2. Less cost
A hybrid workforce costs less than a workforce that’s fully functional in the office, but it still allows you to see some of your team on a weekly basis. Your company will spend less on office supplies, as well as office space.
If your office space is currently too large and is costing you too much money, a hybrid team will allow you to keep working in an office — but in a downsized one.
3. Stronger employer-employee trust
Trust in employee and employer relationships is extremely important to cultivate successful companies. Hybrid teams naturally build trust as you are empowering your staff to complete their tasks on their own terms, and sometimes on their own schedule. This in turn helps build the trust employers have in their employees and removes the need to “watch” over them to ensure they perform well.
4. Ideal for the COVID-19 pandemic
The COVID-19 pandemic has changed the way many of us work. If you want to retain office workers but fear the impact that a virus outbreak can have on your company, a hybrid office could be the solution you need. With a hybrid office, not every single worker is required to come in. This means you can reduce the risk of an outbreak, which means fewer sick days and more stabilized productivity.
Hybrid Workplace Challenges
In the day-to-day running of every company, there are always challenges, and the hybrid team model is no different. Here are some of the challenges it brings:
1. Office redesign
Companies will need to redesign their office to create a hybrid workplace. This means exploring technologies that enable employees to reserve office space in advance so that there is a space for them to come in, and also to reserve meeting rooms for cross-team collaboration. In addition to this, employers need to make sure staff members are given the tools to work effectively wherever they are when they choose not to come into the office.
2. Team building when there’s distance
With hybrid workplaces, the need for regular team interaction is more important than ever. However this can be challenging, as hybrid team-building meetings typically involve some attendees gathering in the same room and others joining remotely via Zoom, live streaming or chat apps. In order to include every staff member, you will need to create activities that are fully inclusive and flexible.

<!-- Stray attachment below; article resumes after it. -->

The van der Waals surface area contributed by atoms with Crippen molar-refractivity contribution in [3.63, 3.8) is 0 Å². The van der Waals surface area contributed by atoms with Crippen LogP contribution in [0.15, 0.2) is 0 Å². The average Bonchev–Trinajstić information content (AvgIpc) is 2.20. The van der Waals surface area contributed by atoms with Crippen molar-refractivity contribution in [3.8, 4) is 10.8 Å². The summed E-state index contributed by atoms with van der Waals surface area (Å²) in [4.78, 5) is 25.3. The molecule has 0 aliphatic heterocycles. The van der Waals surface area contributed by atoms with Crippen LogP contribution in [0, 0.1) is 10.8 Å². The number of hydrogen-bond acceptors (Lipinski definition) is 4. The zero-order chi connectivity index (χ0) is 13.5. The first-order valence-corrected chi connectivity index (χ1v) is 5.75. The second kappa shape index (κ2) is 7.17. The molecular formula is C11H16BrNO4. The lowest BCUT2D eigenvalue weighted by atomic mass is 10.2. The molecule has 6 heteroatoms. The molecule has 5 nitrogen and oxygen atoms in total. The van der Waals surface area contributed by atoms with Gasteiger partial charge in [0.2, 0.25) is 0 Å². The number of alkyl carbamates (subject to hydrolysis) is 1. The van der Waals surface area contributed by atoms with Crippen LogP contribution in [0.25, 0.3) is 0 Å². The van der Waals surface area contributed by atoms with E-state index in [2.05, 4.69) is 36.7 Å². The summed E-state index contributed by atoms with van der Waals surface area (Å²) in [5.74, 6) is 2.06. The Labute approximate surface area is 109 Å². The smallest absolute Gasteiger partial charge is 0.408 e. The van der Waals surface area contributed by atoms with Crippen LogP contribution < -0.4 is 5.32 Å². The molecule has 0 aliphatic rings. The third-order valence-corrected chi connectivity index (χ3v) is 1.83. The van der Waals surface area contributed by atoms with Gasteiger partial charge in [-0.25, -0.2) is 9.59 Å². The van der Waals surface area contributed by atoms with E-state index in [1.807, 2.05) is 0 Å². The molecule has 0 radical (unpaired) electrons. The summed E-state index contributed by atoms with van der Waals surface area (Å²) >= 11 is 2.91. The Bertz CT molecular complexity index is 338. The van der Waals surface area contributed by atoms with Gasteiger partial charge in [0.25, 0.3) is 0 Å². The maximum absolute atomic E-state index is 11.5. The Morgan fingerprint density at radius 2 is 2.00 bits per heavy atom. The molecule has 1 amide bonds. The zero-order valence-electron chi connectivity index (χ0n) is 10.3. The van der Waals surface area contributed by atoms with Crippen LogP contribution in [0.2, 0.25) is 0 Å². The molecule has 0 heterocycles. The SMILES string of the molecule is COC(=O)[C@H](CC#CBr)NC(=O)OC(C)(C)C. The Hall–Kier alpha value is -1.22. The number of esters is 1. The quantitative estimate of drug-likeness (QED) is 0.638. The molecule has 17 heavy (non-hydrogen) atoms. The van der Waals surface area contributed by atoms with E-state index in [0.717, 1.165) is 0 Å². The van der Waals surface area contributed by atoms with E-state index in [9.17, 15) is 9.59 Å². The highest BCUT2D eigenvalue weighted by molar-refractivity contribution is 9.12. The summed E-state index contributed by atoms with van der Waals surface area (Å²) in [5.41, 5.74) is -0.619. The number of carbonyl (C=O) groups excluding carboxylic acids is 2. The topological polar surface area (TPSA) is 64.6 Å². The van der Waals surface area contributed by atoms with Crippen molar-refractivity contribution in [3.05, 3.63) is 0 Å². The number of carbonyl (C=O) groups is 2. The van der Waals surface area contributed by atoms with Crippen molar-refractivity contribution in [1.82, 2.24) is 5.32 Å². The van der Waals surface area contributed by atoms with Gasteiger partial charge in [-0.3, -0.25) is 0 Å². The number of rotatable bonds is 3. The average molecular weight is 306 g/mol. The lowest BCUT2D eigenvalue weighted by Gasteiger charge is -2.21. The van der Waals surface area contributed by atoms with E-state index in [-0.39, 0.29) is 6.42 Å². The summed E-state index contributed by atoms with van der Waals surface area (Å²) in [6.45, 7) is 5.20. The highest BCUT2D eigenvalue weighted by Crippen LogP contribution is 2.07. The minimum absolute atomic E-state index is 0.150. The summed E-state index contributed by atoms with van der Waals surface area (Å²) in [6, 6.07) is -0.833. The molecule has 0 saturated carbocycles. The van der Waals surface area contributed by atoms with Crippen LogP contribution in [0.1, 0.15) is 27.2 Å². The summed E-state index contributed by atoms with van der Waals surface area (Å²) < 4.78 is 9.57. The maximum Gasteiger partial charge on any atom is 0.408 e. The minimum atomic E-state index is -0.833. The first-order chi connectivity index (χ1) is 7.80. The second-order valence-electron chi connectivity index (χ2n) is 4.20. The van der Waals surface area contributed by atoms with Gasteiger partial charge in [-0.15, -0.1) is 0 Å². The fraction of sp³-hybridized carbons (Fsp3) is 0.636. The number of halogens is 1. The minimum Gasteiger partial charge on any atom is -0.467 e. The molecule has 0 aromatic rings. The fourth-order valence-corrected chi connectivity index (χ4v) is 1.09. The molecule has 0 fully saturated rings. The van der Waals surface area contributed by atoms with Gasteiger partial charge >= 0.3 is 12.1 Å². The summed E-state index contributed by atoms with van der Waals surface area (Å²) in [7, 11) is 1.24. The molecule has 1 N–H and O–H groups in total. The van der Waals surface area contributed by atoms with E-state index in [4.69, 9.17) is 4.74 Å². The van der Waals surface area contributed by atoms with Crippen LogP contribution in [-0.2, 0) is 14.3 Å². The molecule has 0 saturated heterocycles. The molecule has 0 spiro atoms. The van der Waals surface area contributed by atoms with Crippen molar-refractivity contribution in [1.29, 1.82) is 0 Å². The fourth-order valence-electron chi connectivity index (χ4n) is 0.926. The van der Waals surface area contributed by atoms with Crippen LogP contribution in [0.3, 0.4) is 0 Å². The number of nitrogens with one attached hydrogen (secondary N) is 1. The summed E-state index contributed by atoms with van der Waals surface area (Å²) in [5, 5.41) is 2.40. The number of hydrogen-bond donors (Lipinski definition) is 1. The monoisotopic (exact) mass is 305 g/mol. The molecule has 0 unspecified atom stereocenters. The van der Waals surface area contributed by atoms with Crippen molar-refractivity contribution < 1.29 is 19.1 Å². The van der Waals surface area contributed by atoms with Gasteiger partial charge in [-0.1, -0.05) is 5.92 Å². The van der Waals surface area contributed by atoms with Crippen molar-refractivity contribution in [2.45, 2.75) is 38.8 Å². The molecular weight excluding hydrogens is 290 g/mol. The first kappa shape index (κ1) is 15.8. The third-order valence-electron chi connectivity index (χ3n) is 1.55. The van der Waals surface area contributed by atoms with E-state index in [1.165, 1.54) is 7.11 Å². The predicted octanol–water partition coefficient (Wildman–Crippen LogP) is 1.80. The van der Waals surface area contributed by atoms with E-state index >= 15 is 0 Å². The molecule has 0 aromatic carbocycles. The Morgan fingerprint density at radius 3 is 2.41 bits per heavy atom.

Remote Team Challenges
Since it was until fairly recently most companies worked from offices, it’s likely that their managers won’t have experience managing remote teams. Here’s how they can solve some of the main challenges they’ll experience:
1. Communication and project management
If your team is fully remote, communication will always take place virtually, via tools and chat apps, email and phone. This can cause difficulties in collaboration, and recent Gartner research found that 71% of HR leaders are more concerned about employee collaboration this year than they were before the COVID-19 pandemic. This is likely the result of employees living in different cities and perhaps countries.
In fact, 74% of respondents from a Buffer survey shared that people on their immediate team are in multiple time zones. To solve this, managers will need to put in place a strict communication policy so that deadlines aren’t missed and projects don’t lag behind.
2. Cybersecurity concerns
Cybersecurity is a major concern to companies who are transitioning to a fully remote workplace. This is for good reason, as an industry survey found that “56% of senior IT technicians believe their employees have picked up bad cyber-security habits while working from home.”
Research from Tessian also found that “one in three employees think they can get away with riskier security behaviors when working remotely.” This puts important and confidential data at risk, including customer’s payment information. To counter this, it’s a good idea to invest in cybersecurity awareness, provide high-quality encrypted tools that help enable secure remote work and create strong security policies.
Fully Remote Teams vs. Hybrid Teams: How Do They Compare?
We’ve seen the benefits of a fully remote team and a hybrid team, but how do they compare on key matters? The question is: remote teams vs. hybrid teams — which is better?
Remote and hybrid teams are seemingly the future of work, with many organizations around the world choosing one or the other. Both certainly have their advantages, but it’s really important that you factor in your unique situation and the needs of your team before deciding which model is the right one for you.
Productivity and communication are the keys to success for any company. Will a hybrid team boost both, or will going fully remote benefit your company more? What’s more important — having staff in your office some of the time, or allowing your team the flexibility to work wherever they want, while you enjoy a global talent pool when hiring candidates?
There’s much to weigh up, but whichever model you opt for, choosing the right tools for productivity, communication and project management will also help you fine-tune your model so that you keep building and scaling.